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Making Muslim Integration Work

Making Muslim Integration Work

This comment piece by Tony Blair first appeared in the Wall Street Journal on Tuesday 9th November 2010

Right now, virtually anywhere in Europe, elections can turn on debates over immigration and integration. In Sweden, extreme anti-immigration parties have gained a foothold in parliament for the first time. In Holland, the anti-immigrant and Islamaphobic Party for Freedom is now the third-largest, ahead of the traditional conservative Christian Democrats. In France and Belgium, debate rages over state bans of the veil, and Italy may be next.

In Germany, Chancellor Angela Merkel recently said that multiculturalism had failed. In the United Kingdom, immigration was a key issue in the last election. Even in Switzerland, voters last year approved a referendum banning minarets, to the surprise of practically the whole European intellectual and political elite.

This is a big and growing issue, and it cannot be understood simply in terms of cultural questions about immigration.

In Pakistan last year, terrorism killed around 3,300 people—more than in Afghanistan. Such violence scars many other countries, including Iraq, Somalia, Yemen and more. In the conflict in Mindanao, in the Philippines, 150,000 have been killed. This violence is bound up with all sorts of political and regional disputes, but it feeds into the European alarm that immigration, terrorism, religious faith and ethnicity are all dimensions of the same problem.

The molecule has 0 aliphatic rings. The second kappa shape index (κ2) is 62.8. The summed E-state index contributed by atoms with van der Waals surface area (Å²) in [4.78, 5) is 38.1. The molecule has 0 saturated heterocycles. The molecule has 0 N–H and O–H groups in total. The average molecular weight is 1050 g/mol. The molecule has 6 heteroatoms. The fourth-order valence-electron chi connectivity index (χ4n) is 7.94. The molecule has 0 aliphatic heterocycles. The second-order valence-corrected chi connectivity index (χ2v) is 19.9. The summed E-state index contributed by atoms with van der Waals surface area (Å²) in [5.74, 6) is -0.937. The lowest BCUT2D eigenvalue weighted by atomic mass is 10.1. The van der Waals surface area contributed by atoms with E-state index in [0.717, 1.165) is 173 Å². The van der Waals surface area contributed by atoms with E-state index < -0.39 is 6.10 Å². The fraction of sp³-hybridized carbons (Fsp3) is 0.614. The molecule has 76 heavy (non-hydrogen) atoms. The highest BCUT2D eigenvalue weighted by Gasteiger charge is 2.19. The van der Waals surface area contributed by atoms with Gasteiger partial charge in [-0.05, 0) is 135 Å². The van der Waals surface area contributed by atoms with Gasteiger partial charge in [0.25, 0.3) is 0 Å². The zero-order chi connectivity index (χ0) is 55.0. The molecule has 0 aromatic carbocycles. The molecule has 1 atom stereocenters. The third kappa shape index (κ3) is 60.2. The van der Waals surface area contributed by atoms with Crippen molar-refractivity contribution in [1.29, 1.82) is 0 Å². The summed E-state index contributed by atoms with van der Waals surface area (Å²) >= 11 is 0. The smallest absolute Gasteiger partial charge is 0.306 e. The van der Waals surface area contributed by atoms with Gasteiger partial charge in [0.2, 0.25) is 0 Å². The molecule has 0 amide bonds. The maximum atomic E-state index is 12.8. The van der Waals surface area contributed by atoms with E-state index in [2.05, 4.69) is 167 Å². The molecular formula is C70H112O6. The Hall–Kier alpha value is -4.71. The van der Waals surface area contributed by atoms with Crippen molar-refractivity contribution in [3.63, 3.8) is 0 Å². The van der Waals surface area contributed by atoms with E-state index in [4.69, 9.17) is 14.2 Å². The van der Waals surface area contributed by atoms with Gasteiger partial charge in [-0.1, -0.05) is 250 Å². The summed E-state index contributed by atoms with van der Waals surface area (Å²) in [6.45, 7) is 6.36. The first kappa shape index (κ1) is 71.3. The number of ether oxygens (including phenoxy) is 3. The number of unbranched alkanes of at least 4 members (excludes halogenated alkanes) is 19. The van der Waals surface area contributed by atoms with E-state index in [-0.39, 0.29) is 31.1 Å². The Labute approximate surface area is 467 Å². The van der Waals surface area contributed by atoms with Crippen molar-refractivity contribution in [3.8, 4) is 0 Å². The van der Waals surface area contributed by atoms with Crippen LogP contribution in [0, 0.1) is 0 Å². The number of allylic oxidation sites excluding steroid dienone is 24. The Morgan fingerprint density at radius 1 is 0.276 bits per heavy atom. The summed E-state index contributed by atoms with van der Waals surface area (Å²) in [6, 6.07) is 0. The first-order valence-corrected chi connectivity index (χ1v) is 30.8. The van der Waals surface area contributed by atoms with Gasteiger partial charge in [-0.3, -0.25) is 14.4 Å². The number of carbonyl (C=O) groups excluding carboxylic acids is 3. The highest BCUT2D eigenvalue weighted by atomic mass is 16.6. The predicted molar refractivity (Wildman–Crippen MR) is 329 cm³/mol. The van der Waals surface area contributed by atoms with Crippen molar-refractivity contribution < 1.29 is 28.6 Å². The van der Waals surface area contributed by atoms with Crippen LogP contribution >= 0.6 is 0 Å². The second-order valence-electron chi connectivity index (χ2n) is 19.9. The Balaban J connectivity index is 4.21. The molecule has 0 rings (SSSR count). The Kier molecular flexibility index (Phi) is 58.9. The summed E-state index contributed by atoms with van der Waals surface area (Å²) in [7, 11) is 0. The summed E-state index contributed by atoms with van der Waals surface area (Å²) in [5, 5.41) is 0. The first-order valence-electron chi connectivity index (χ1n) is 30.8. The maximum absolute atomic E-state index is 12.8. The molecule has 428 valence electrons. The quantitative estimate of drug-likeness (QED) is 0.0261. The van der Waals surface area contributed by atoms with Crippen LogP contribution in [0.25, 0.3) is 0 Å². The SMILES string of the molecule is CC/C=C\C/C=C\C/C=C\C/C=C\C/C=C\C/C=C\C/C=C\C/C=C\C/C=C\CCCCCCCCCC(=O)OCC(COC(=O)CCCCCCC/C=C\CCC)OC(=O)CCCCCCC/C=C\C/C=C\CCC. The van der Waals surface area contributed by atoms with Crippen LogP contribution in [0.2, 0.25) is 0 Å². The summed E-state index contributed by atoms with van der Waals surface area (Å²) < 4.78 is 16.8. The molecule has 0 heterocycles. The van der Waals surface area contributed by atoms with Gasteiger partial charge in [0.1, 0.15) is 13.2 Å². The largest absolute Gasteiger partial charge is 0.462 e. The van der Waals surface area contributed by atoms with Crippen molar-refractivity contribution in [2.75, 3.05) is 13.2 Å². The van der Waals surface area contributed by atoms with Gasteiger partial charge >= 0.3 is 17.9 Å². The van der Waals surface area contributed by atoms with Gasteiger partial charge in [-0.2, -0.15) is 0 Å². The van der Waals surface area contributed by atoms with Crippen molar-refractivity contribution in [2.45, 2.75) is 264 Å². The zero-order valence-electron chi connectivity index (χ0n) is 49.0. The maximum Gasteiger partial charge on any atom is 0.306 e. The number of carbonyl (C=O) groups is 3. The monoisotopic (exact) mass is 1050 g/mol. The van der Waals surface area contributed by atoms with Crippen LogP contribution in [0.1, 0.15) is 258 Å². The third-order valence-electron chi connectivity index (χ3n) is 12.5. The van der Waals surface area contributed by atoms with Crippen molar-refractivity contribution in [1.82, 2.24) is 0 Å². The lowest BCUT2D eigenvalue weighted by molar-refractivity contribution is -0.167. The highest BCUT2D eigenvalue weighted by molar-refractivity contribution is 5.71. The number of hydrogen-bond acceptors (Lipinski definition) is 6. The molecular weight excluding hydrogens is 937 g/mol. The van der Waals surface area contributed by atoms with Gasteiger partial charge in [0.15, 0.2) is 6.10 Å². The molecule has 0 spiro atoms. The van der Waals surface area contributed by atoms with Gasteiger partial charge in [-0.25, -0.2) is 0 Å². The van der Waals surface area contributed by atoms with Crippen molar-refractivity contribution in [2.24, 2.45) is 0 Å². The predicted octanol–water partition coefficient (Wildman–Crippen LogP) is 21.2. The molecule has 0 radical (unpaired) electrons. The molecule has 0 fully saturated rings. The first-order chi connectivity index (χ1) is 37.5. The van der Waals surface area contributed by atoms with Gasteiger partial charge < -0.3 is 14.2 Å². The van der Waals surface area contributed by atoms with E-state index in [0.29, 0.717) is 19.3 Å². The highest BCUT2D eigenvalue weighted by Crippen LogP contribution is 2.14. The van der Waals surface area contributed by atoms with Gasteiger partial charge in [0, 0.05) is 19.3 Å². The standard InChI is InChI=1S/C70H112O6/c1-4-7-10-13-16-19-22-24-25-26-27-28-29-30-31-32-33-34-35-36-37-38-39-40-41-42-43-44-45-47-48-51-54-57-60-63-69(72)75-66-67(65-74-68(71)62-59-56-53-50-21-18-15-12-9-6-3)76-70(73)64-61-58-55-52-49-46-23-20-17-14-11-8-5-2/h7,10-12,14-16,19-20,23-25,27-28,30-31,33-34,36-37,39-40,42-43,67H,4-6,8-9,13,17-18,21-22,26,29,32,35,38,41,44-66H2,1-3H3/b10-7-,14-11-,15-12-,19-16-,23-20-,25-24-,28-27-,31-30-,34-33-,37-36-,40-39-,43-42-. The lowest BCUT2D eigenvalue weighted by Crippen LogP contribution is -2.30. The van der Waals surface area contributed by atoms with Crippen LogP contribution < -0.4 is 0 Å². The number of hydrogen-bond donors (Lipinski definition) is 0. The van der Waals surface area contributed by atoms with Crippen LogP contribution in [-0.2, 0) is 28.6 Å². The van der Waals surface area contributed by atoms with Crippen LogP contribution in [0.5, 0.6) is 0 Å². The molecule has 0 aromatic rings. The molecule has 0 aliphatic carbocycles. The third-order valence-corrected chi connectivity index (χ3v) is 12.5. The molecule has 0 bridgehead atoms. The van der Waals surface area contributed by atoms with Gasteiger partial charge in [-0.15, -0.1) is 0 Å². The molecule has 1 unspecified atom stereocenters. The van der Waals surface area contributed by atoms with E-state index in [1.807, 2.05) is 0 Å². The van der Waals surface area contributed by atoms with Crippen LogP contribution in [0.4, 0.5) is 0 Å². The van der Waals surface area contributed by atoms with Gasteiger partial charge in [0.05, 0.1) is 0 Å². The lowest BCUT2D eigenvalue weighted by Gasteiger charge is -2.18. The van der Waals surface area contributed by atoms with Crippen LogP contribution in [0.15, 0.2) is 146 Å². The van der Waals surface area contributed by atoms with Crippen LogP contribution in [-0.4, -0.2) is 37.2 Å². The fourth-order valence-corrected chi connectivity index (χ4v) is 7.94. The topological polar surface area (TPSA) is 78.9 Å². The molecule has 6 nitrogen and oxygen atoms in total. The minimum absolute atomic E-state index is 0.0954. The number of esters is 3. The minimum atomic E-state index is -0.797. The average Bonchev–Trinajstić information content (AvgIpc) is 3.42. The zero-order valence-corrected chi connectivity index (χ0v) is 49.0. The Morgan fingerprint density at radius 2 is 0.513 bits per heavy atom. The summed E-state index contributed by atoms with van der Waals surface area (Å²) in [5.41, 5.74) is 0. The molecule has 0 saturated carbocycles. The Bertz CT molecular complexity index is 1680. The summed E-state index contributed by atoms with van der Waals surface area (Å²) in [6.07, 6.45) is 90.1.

The danger, certainly in Europe, is very clear. Especially in tough economic times, this issue can inject division, sectarianism and even racism into societies based on equality. Traditional political parties get trapped. Either they pander, but of course they can never pander enough; or they seem in a state of denial and condemn themselves to the position of out-of-touch elites. The backlash grows. The center ground becomes diminished.

We have to nail down the definition of the problem. There is no general failure to integrate. In the U.K., for example, we are not talking about Chinese or Indians. We are not talking about blacks and Asians. This is a particular problem. It is about the failure of one part of the Muslim community to resolve and create an identity that is both British and Muslim. And I stress part of it. Most Muslims are as much at ease with their citizenship in the U.K. as I am. I dare say that is true in other European nations too.

However, some don't integrate. But when we talk about this in general terms, without precision, for fear of "stigmatizing" Muslims, we alienate public opinion and isolate the majority of Muslims who are integrating and want to be as much part of our society as any other group. Then, because we won't identify the problem as it is, a subterranean debate takes the place of an open one, and that debate lumps all Muslims together. So in the interest of "defending" the Muslim community, we actually segregate it by refusing to have an honest debate about what is happening.